Is it just us, or is phishing everywhere right now? Banks and insurance companies are telling customers to be wary of scam messages. The Health Service Executive is warning of fake contact tracing calls. The Gardaí and the Irish National Cyber Crime Centre recently alerted small and medium businesses of an increased threat of ransomware attacks. 

Social engineering techniques, such as phishing, target not the systems but the people using them. Phishing and scam emails are – by some distance – the leading cause of ransomware infections, according to Statista. The Verizon Data Breach Investigations Report tells us that 82 per cent of security incidents have a human component. 

So with European Cybersecurity Month here, now’s a good time to familiarise ourselves again with a popular cybercrime tactic. A recent LinkedIn post by Nick McGivney got us thinking about phishing from a different perspective. A copywriter by trade, Nick looked at phishing messages with his professional eye. He argued that they’re effective because of how they combine compelling behavioural economics techniques, crammed into limited space. 

An emotional phish 

As Nick points out, the key is to speak directly to the reader, appeal to their emotion, and engage them to take action as quickly as possible. Ideally, this all happens before they’ve had time to reflect and process whether the message is real or not. 

Don’t get us wrong: we’re not praising cybercriminals for their cleverness. But when you see phishing as a form of behavioural economics, is it any wonder that people fall for it? After all, it’s called social engineering for a reason. Phishing emails or texts are precision crafted to unlock our defences. They bypass rational arguments and appeal to our instincts. They work because they’re literally designed to convince the reader that the message is genuine and urgent. 

Now let’s switch our point of view to a security manager’s. All too often, the knee-jerk reaction after a security breach is to blame the victim: how could they be so naive, or worse, stupid? But how many of us can honestly admit we’ve never once been convinced to buy something we don’t need? Who has avoided the lure of the one-time only, can’t-miss special offer that expires today? It’s the same behavioural economics forces at work.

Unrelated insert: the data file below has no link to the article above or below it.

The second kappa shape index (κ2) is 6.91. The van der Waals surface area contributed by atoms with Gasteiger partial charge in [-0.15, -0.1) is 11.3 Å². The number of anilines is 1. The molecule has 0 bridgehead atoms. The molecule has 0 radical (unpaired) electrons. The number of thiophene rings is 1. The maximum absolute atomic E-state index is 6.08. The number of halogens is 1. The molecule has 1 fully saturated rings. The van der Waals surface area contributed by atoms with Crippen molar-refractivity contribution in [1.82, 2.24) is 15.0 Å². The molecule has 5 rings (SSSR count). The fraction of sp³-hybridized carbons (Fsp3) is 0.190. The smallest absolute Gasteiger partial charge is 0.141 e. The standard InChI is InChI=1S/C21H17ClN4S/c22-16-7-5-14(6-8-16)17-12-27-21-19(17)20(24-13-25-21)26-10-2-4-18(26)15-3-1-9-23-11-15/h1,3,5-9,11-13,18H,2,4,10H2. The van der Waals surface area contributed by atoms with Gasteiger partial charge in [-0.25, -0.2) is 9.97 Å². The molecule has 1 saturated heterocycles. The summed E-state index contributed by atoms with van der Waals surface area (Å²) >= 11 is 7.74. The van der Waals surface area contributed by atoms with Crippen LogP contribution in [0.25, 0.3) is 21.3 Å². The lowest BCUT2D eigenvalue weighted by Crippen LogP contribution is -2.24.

To pick some recent common examples, a phishing message might appear to be from your local health authority to inform you of a close contact with a Covid case, or from your bank to warn that your account is frozen, or an ecommerce provider saying there’s a problem with your payment details. 

A message to you

But as the SANS Institute warned recently, attackers are changing their tactics to increase the odds of success. Some have stopped shotgunning thousands of emails to people at random, playing the odds that someone will click the link. Instead of “spray and pray”,  they’re researching their victims and crafting personalised messages that increase the chances of success. 

We’re aware of one Irish organisation that experienced this change in tactics firsthand. Its suppliers recently got emails asking them to verify their information. One giveaway of a scam was that the sender didn’t bother to disguise their email address as the organisation they were impersonating. But there’s a twist: the message contained the genuine supplier ID code for that organisation, along with the recipient’s actual postal address. Seeing your own details in a message would surely make people more likely to click on an infected link. 

Ring of fraud

We’re speculating, but it’s possible this attack may have been the work of a fraud ring. As Jack Alton of NeuroID wrote: “they collect vulnerable PII [personally identifiable information] through breaches, social scanning, phishing emails, and dubious websites. That information is then sold via dark web forums and utilised by individuals and groups to create synthetic identities en masse. These virtual identities are then used to open accounts, purchase merchandise and services, or further distribute malware for other purposes (e.g., spyware, ransomware).”

Other attacker techniques that we’ve observed include:

  • Researching people’s social media posts, LinkedIn profiles, or other information that’s either publicly available or on the Dark Web
  • Creating messages that appear to come from management, work colleagues, or suppliers the recipient knows and works with
  • Referring to a recent conference or trip in an email to appear to come from someone the recipient had met
  • Learning about a person’s hobbies and sending them a message pretending to be someone who shares the same interest.

Anyone can be a victim. Over the summer, attackers targeted Christine Lagarde, head of the European Central Bank, by faking a text message to her phone that seemed to come from the former German Chancellor Angela Merkel. (Fortunately, the trick didn’t work.)

The song remains the same

Some of the warning signs of phishing scams have remained the same, as we highlighted in our educational video. But with what we now know about the behavioural economics behind phishing, together with attackers changing up their approach, now is a good time to check your security awareness programme. Is it up to date on teaching people about the latest criminal techniques? Does it take account of how effective some scam messages can be?

Education and awareness are powerful weapons against scammers. One of the most encouraging things about SANS’ recent phishing alert was its closing line. Instead of the stock cybersecurity nonsense of blaming the victim or tut-tutting, it’s a call to arms for everyone. “You are by far the best defence. Use common sense.” 

It’s arguably never been more needed than it is now.

About the Author: Amy Biddulph

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